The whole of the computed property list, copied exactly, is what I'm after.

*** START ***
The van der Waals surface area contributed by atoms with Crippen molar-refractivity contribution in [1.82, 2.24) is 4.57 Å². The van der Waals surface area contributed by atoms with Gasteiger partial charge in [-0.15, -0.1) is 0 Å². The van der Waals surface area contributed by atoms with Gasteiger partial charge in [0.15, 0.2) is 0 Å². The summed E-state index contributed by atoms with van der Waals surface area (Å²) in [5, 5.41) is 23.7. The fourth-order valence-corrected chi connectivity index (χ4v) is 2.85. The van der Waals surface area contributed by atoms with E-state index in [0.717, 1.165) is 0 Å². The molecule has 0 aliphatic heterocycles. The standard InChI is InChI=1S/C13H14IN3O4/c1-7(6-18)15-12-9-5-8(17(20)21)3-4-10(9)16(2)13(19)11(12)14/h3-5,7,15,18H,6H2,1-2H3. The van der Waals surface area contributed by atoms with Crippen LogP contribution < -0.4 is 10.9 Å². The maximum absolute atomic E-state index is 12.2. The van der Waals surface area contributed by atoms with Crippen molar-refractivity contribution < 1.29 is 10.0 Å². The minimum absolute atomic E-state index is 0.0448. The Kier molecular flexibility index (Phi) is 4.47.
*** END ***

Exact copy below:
The van der Waals surface area contributed by atoms with Crippen molar-refractivity contribution in [1.82, 2.24) is 4.57 Å². The van der Waals surface area contributed by atoms with Gasteiger partial charge in [-0.15, -0.1) is 0 Å². The van der Waals surface area contributed by atoms with Gasteiger partial charge in [0.15, 0.2) is 0 Å². The summed E-state index contributed by atoms with van der Waals surface area (Å²) in [5, 5.41) is 23.7. The fourth-order valence-corrected chi connectivity index (χ4v) is 2.85. The van der Waals surface area contributed by atoms with E-state index in [0.717, 1.165) is 0 Å². The molecule has 0 aliphatic heterocycles. The standard InChI is InChI=1S/C13H14IN3O4/c1-7(6-18)15-12-9-5-8(17(20)21)3-4-10(9)16(2)13(19)11(12)14/h3-5,7,15,18H,6H2,1-2H3. The van der Waals surface area contributed by atoms with Crippen LogP contribution < -0.4 is 10.9 Å². The maximum absolute atomic E-state index is 12.2. The van der Waals surface area contributed by atoms with Crippen molar-refractivity contribution < 1.29 is 10.0 Å². The minimum absolute atomic E-state index is 0.0448. The Kier molecular flexibility index (Phi) is 4.47.